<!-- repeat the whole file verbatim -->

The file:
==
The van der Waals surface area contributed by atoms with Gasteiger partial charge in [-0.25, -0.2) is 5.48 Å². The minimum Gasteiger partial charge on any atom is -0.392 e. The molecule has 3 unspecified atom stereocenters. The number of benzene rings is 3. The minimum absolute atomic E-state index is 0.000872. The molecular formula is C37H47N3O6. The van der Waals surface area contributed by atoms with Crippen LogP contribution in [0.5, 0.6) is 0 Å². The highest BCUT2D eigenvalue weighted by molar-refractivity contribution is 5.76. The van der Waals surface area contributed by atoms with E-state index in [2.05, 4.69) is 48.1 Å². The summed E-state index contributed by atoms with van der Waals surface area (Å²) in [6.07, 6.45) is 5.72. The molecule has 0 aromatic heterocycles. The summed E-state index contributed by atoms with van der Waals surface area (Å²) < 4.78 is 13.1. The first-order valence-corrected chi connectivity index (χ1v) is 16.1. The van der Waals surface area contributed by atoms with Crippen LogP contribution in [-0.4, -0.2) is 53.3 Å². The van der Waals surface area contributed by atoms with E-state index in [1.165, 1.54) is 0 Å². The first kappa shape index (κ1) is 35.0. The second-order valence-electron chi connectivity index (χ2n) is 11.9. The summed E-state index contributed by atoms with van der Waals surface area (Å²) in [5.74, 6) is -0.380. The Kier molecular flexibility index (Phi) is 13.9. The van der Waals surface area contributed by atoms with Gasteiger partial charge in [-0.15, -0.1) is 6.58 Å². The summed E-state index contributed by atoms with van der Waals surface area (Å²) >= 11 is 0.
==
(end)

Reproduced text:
The van der Waals surface area contributed by atoms with Gasteiger partial charge in [-0.25, -0.2) is 5.48 Å². The minimum Gasteiger partial charge on any atom is -0.392 e. The molecule has 3 unspecified atom stereocenters. The number of benzene rings is 3. The minimum absolute atomic E-state index is 0.000872. The molecular formula is C37H47N3O6. The van der Waals surface area contributed by atoms with Crippen LogP contribution in [0.5, 0.6) is 0 Å². The highest BCUT2D eigenvalue weighted by molar-refractivity contribution is 5.76. The van der Waals surface area contributed by atoms with E-state index in [2.05, 4.69) is 48.1 Å². The summed E-state index contributed by atoms with van der Waals surface area (Å²) in [6.07, 6.45) is 5.72. The molecule has 0 aromatic heterocycles. The summed E-state index contributed by atoms with van der Waals surface area (Å²) < 4.78 is 13.1. The first-order valence-corrected chi connectivity index (χ1v) is 16.1. The van der Waals surface area contributed by atoms with Crippen LogP contribution in [-0.4, -0.2) is 53.3 Å². The van der Waals surface area contributed by atoms with E-state index in [1.165, 1.54) is 0 Å². The first kappa shape index (κ1) is 35.0. The second-order valence-electron chi connectivity index (χ2n) is 11.9. The summed E-state index contributed by atoms with van der Waals surface area (Å²) in [5.74, 6) is -0.380. The Kier molecular flexibility index (Phi) is 13.9. The van der Waals surface area contributed by atoms with Gasteiger partial charge in [-0.15, -0.1) is 6.58 Å². The summed E-state index contributed by atoms with van der Waals surface area (Å²) >= 11 is 0.